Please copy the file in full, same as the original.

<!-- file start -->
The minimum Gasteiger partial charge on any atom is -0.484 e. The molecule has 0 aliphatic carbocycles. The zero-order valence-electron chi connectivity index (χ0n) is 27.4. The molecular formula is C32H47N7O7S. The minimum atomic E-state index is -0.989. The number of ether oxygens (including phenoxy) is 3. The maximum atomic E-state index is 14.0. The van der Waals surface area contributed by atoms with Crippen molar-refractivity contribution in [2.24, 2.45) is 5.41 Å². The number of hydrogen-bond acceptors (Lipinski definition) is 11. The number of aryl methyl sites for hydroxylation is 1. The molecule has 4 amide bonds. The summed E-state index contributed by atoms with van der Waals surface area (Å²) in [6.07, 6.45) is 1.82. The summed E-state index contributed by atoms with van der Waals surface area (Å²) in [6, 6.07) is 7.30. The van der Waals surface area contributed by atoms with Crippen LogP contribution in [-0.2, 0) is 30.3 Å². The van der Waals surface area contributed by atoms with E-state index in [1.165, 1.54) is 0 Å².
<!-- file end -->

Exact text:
The minimum Gasteiger partial charge on any atom is -0.484 e. The molecule has 0 aliphatic carbocycles. The zero-order valence-electron chi connectivity index (χ0n) is 27.4. The molecular formula is C32H47N7O7S. The minimum atomic E-state index is -0.989. The number of ether oxygens (including phenoxy) is 3. The maximum atomic E-state index is 14.0. The van der Waals surface area contributed by atoms with Crippen molar-refractivity contribution in [2.24, 2.45) is 5.41 Å². The number of hydrogen-bond acceptors (Lipinski definition) is 11. The number of aryl methyl sites for hydroxylation is 1. The molecule has 4 amide bonds. The summed E-state index contributed by atoms with van der Waals surface area (Å²) in [6.07, 6.45) is 1.82. The summed E-state index contributed by atoms with van der Waals surface area (Å²) in [6, 6.07) is 7.30. The van der Waals surface area contributed by atoms with Crippen LogP contribution in [-0.2, 0) is 30.3 Å². The van der Waals surface area contributed by atoms with E-state index in [1.165, 1.54) is 0 Å².